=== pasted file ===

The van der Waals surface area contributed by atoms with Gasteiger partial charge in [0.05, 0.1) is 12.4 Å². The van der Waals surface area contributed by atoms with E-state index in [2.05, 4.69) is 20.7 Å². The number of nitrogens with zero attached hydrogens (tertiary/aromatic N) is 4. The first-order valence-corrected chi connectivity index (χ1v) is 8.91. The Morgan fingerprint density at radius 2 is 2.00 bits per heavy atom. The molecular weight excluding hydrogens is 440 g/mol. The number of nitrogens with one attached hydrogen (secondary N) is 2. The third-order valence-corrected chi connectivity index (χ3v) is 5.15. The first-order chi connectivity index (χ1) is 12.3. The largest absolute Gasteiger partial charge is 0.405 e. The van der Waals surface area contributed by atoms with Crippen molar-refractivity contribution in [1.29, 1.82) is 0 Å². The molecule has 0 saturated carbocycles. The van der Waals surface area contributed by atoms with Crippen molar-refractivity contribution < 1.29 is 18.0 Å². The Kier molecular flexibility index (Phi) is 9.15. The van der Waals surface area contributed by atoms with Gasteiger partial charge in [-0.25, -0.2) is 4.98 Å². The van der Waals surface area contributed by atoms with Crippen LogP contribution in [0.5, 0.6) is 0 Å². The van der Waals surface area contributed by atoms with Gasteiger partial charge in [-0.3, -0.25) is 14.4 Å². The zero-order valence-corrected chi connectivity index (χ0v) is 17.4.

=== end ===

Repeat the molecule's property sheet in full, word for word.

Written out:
The van der Waals surface area contributed by atoms with Gasteiger partial charge in [0.05, 0.1) is 12.4 Å². The van der Waals surface area contributed by atoms with E-state index in [2.05, 4.69) is 20.7 Å². The number of nitrogens with zero attached hydrogens (tertiary/aromatic N) is 4. The first-order valence-corrected chi connectivity index (χ1v) is 8.91. The Morgan fingerprint density at radius 2 is 2.00 bits per heavy atom. The molecular weight excluding hydrogens is 440 g/mol. The number of nitrogens with one attached hydrogen (secondary N) is 2. The third-order valence-corrected chi connectivity index (χ3v) is 5.15. The first-order chi connectivity index (χ1) is 12.3. The largest absolute Gasteiger partial charge is 0.405 e. The van der Waals surface area contributed by atoms with Crippen molar-refractivity contribution in [1.29, 1.82) is 0 Å². The molecule has 0 saturated carbocycles. The van der Waals surface area contributed by atoms with Crippen molar-refractivity contribution < 1.29 is 18.0 Å². The Kier molecular flexibility index (Phi) is 9.15. The van der Waals surface area contributed by atoms with Gasteiger partial charge in [-0.25, -0.2) is 4.98 Å². The van der Waals surface area contributed by atoms with Crippen LogP contribution in [0.5, 0.6) is 0 Å². The van der Waals surface area contributed by atoms with Gasteiger partial charge in [-0.3, -0.25) is 14.4 Å². The zero-order valence-corrected chi connectivity index (χ0v) is 17.4.